I just wrapped up a COVID-style, week-long, at-home writing retreat and (just to push how many hyphenates I can fit in one sentence) I got a s*it-ton of writing done.
It was kind of last minute. I was lamenting, to my husband, how slow my progress has been on this draft. I work on it (almost) every day, but there are so many distractions in the house lately, what with the kids home-schooling. I’ve had trouble really digging in, finding my flow.
My husband works in the film industry, which has serious ebbs and flows. As it happens, his work load is light right now as they wrap up post on a film, but his schedule is pretty unpredictable. Projects tend to pop up and need his attention (like, all of his attention) with little warning. So his response to my lament was pretty much: go, do it now while I’m able to cover everything else.
Of course, going anywhere for a writing retreat right now is fraught. So we decided I would hide out in the guest house. We have a folding table back there. I carried back my chair and my laptop. I created a little stockpile of snack food and coffee. I set an auto-responder on my email.
Diving In To My DIY Writing Retreat
Then, Monday morning, I started writing. I wrote all day, went into the house for dinner, then went back out. I crawled into bed at the end of the night and then got up and snuck back out there before the kids even woke up.
I wrote for 12-14 hours a day. It sounds crazy, when I write it out like that. But something kind of magical happens when I get into the flow of writing. Hours fly by.
Sometimes I would sit back for a coffee/Oreo break and think: what have I even be doing? But the stack of marked-up pages on my left were gradually being flipped face down on my right.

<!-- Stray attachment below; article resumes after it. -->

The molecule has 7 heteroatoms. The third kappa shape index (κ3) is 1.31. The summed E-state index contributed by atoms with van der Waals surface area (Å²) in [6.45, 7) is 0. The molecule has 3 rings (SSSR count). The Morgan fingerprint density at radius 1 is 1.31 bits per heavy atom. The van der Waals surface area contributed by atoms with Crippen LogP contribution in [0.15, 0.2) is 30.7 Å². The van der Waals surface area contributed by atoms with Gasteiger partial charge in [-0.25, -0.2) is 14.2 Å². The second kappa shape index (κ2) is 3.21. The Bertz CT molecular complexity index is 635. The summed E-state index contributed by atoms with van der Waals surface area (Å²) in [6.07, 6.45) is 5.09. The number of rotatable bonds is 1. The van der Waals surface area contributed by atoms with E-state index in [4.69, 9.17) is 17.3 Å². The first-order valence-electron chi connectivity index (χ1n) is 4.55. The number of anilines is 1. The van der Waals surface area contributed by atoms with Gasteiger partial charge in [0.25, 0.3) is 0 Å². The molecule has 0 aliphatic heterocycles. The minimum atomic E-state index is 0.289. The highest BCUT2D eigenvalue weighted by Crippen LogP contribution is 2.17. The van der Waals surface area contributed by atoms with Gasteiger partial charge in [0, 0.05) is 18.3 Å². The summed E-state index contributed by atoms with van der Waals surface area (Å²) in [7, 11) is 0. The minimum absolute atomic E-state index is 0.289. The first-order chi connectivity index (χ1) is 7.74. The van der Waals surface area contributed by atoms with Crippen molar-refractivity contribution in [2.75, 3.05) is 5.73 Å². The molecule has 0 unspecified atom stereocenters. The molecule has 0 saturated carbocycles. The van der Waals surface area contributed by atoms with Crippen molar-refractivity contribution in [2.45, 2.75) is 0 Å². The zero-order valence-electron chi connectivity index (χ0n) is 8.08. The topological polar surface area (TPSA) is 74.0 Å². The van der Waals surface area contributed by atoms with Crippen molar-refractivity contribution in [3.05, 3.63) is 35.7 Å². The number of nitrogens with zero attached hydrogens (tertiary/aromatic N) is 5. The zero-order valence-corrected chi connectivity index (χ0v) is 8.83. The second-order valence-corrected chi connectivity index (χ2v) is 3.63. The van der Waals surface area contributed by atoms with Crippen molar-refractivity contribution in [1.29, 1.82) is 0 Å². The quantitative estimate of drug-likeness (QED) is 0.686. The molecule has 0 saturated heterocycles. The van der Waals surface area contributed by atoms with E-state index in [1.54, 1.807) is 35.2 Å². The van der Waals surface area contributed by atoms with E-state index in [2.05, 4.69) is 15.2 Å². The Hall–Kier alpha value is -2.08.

In five and a half days I managed to get through the whole draft and damn does that feel good. Not only did I get about two month’s worth of work done in one week, but I dealt with a lot of larger issues, the kinds of things that you really only catch if you read over a big chunk of the manuscript all at once.
Carving out big chunks of time for a writing retreat is so critical when you’re working on a longer project. I’ve blogged about a few of the different ways that I’ve managed to do this over the years (check out 5 Ways to Find (or Make) Big Chunks of Time to Write), but this was the first time I’ve done it at home.
On the plus side, it was free. Yay free! It was also very comfortable as I had my own chair and slept in my own bed. It was also nice that I got to see my family at dinner. Previous retreats I’ve done have been pretty isolated and a little human interaction was actually very grounding. Also, on Saturday, my daughter made me an Oreo cake (see above – very on theme) to celebrate my week of hard work.
The only real downside of staying home was that I didn’t have as much freedom in my schedule. Our guest house isn’t big enough to have the desk set up and have the Murphy bed down, so I couldn’t take naps and I was conscious of waking the family if I came into the house too late, so I kept a pretty normal schedule. I guess too that I was a little self conscious about how gross I can be on retreat. I made an effort to shower and change clothes and stuff, which (if I’m being honest) I don’t always do when I’m on a writing retreat.
But all in all, it was a big success. The results speak for themselves. I have a few final notes I need to research, a few little things to loop back and address, but I’m getting very close. Can’t wait to share it with you all.
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